And we went away as a team. And we spent quite a bit of time debating identifying what these one or two degree shifts would be, where we would bring more energy, where we would change the face of the organization. And I remember, we invested ourselves very, personally, we invested some of our personal self in this site. And you know, it's very easy to design a strategy in a boardroom, and it's all intellectual and everything and when you present it to the masses, to the teams, if they reject the strategy, it's okay, you know, there's nothing, there's none of your personal side to this thing. But for us, we invested so much personal energy into being open about the type of environment we wanted to create, the type of culture we wanted to create, the art, we wanted to relate to each other and how we wanted to feel emotionally about the organization.
So we invested quite a bit of our individuals in there, I remember, Chaz, and I'm getting to the point. The first one is, I remember we all got on a stage and never been done at Mars Canada, we put everybody in one room and we presented this new, this new vision with the few chips that we wanted to, to put in place and, and we were very nervous about the the acceptance, the reaction, the response we would get from from Mars Canada. And the response was overwhelming. And for us, it was a great, great validation that the type of energy, that type of organization, the type of culture, the way we want to work that we will not compete, resonate extremely well with the organization. And that gave us the energy to really move forward with these, the staff decision in the shifts that ultimately allow the organization to really elevate its level of performance to a level that people did not think was possible.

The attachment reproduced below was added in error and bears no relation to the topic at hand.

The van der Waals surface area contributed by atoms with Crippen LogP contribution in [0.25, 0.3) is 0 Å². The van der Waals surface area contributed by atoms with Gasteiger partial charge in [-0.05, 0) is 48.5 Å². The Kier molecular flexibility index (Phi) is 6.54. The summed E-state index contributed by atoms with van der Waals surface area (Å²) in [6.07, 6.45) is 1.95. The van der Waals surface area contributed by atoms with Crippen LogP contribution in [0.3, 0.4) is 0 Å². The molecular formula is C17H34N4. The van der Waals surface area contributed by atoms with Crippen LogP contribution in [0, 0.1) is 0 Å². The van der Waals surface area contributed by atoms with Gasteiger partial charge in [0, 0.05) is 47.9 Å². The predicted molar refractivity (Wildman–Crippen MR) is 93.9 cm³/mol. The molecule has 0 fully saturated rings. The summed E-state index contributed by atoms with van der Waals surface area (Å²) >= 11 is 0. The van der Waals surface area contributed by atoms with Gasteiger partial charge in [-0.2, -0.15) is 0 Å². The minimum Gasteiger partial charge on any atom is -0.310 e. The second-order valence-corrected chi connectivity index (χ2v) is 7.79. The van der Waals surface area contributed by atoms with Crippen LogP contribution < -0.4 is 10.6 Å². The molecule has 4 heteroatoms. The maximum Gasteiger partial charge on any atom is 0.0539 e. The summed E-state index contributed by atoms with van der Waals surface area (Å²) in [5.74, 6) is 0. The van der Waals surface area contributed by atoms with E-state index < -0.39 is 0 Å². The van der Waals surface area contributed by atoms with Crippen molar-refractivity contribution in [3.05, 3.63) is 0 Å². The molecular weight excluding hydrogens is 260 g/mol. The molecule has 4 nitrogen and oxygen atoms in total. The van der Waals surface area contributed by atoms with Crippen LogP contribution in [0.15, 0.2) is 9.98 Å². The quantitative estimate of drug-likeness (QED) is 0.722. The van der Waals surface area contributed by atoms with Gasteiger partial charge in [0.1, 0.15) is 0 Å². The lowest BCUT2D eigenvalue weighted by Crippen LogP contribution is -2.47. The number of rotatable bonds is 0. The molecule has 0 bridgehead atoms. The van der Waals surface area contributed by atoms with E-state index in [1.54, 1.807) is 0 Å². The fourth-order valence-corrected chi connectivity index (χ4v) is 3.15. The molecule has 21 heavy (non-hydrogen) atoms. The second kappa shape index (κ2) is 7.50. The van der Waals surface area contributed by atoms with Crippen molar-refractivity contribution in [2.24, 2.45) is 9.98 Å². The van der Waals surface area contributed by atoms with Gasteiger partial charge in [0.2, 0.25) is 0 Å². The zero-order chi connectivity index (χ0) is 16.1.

Chaz Thorne: I hope you're enjoying this episode of Toughest Call at OnePagePlans.ca. My team and I get organizations aligned in just two days with strategic plans that fit on a single page. And since strategy is all about making decisions, we created a suite of free decision making tools for organizational leaders like you. So to get some assistance with your next tough call access these complimentary resources at ToughestCall.com.
Luc, I know you as a very in the conversations that you and I have had, I find you to be a very humble and authentic leader. Like I noticed the fact that and I noticed this from the very first time that we met Oh, goodness, I think it's like seven years ago now. That you, you always talk about your team, you always put attention on your team. You give credit where credit is due. I also saw moments where you held people responsible and what do you think? What do you think are your attributes as a leader personally as a leader that helped bring you through this change process at Mars?
Luc Mongeau: It's funny because the people played back a couple things to me. The first one was fearless courage. And my ability to really stick to a vision and the level of resiliency that is associated with this that allows to power through a big transformation or big a big shift and that combined with visionary abilities that allow us to see through all the obstacle or the trees and the forests or whatever it is all the the emotional baggage that people bring to the table when you're going through big changes or making decisions that are are really controversial.